So Friday, we were told that those of us teaching at the school True Vision would have our room assignment by the end of the day. I was okay with that. That meant we’d have the weekend to brainstorm ideas for our very first class.
Friday night still no room assignment.
Saturday night, no room assignment.
Sunday one of my classmates sent an email asking if our room assignment had come in.
Monday morning, seven of us loaded up two Tuk Tuks and started the trek to True Vision without any idea of what age group we were teaching. True Vision has students that range from preschool to sixth grade.
We get to the office and we all started to relax a little. The kids playing in the courtyard are older, about seven and eight, and that was what we had planned for. Excellent.
Then the True Vision staff split us up.
On the other side of the office is another campus and that’s where myself and two others were led.
There in the courtyard, small children. Tiny children. Children significantly younger than the seven and eight year olds we had just left.
I have a class of four year olds. Preschool.
Tiny, tiny children.
Nothing, absolutely nothing, I had on my lesson plan and none of the stuff we had discussed in our teaching course was meant for children this young. I asked them to write their names on a sheet of paper and draw a picture from their favorite story. The TA had to help three of the six spell their names. I had thought it wouldn’t be that bad, six students, I can wing this. I’ll think of something.
8:20, eight more students come through the door. I have fourteen four year olds and nothing on my lesson plan will work.
I tried to modify one of the games I had. “Jungle Survival” What items do you take into the jungle? It didn’t work. Okay. What animals live in the jungle? Elephants, fish, dogs, and cats. Okay, maybe not.
They demanded we sing a song. I don’t know any. I don’t like to sing and I sure as fuck can’t make up some bullshit diddly at the drop of a hat. So I asked them what songs they knew while staring at the clock waiting for it to hit 8:50 when I could release them to the courtyard.
So Monday was a clusterfuck of a different color. The only saving grace being that I was not observed and critiqued when everything fell apart and anarchy ruled no one but the TA had to see it.
Sickness has taken hold of my classmates. Two of them were too sick to teach, three of them probably should have stayed at the hotel, and four more were also green around the gills. I’m still feeling fine. And this time I have a goddamn plan.
This time we’re going to have rules and the students will tell me their names when they walk in.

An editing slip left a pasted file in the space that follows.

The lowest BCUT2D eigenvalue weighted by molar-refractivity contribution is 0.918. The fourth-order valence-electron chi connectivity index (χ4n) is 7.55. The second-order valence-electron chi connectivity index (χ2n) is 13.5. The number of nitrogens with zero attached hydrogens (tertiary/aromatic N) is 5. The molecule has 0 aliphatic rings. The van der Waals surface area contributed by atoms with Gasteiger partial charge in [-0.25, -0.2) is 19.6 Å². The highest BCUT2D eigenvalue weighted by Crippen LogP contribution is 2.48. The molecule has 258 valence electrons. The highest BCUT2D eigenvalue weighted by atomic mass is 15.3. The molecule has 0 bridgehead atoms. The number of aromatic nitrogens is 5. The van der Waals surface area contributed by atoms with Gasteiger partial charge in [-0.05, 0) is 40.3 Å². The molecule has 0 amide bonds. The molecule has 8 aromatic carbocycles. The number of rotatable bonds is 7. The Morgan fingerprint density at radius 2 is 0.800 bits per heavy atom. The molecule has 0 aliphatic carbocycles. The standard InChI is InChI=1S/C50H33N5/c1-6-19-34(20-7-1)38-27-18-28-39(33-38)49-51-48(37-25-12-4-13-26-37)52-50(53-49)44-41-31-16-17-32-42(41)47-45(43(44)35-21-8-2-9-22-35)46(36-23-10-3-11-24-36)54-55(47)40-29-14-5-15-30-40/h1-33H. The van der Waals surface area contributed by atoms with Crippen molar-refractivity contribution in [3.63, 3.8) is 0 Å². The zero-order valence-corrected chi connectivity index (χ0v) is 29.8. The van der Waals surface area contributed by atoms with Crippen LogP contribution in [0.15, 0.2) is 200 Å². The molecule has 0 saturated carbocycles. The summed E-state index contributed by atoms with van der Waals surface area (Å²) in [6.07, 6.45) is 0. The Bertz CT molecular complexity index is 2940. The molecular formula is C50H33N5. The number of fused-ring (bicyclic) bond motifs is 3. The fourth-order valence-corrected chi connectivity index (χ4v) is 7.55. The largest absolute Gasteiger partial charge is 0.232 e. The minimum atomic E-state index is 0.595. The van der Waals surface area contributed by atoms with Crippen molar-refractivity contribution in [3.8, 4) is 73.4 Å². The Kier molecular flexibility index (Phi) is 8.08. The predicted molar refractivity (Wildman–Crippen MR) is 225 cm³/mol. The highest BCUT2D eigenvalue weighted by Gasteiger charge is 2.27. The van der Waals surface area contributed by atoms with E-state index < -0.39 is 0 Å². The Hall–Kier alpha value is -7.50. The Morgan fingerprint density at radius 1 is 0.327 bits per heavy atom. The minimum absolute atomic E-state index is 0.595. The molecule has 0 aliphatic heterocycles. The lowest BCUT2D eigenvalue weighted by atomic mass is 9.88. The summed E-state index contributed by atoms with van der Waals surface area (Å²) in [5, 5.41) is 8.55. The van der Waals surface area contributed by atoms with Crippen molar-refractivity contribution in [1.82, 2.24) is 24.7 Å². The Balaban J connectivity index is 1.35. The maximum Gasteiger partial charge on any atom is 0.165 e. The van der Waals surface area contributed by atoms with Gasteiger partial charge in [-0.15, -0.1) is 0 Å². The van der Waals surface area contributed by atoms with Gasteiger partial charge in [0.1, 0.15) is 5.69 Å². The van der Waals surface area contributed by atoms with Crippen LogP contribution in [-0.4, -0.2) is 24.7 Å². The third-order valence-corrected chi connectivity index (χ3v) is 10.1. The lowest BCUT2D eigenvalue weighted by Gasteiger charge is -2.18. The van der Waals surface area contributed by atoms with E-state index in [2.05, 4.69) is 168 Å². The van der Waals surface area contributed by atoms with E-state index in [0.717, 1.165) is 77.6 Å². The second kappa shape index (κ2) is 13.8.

This time we’re going to write the alphabet on the board in a board race.
This time we’re going to learn new words like “Elbow,” “Ankle,” “Wrist,” “Thigh,” and “Neck.”
This time we’re going to play a game at the end with our new vocabulary.
This time, four students came in at 8am when class starts and when I asked them to write their names on the board they couldn’t make the letters or spell them.
This time, the alphabet board race fell apart before it began. The concept of “teams” and “racing” still too complex in a non-native language so they just wrote letters on the board.
This time, we learned the word “Elbow”. Sort of.
This time, there was an observer watching me watch the clock waiting for it to hit 8:50.
But it wasn’t all bad. The observer said I need to be louder and use the students’ names. She said I need more examples of the words I’m using and I need to do more repetition. I need to put the words in a sentence, something they can use context clues to really figure out the word.
This time I am ready to rock and fucking roll. I have nametags, I have stickers, I have a goddamn plan.
This time I track down an attendance sheet and ask the kids to spell and point to their names while I write down their nametags.
This time we’re reviewing “Elbow” and learning “Ankle”, with pictures. I have examples and I have questions to drill them on understanding.
This time I have a game where they have to point to their elbows and ankles to get the point.
This time they’re going to spell the words.
This time my observer told me I did an excellent job on drilling and class flow and class management. This time the plan fucking worked.
One thought on “Adventures Abroad: Cambodia, Teaching Practice”
I love this on many levels. Kudos.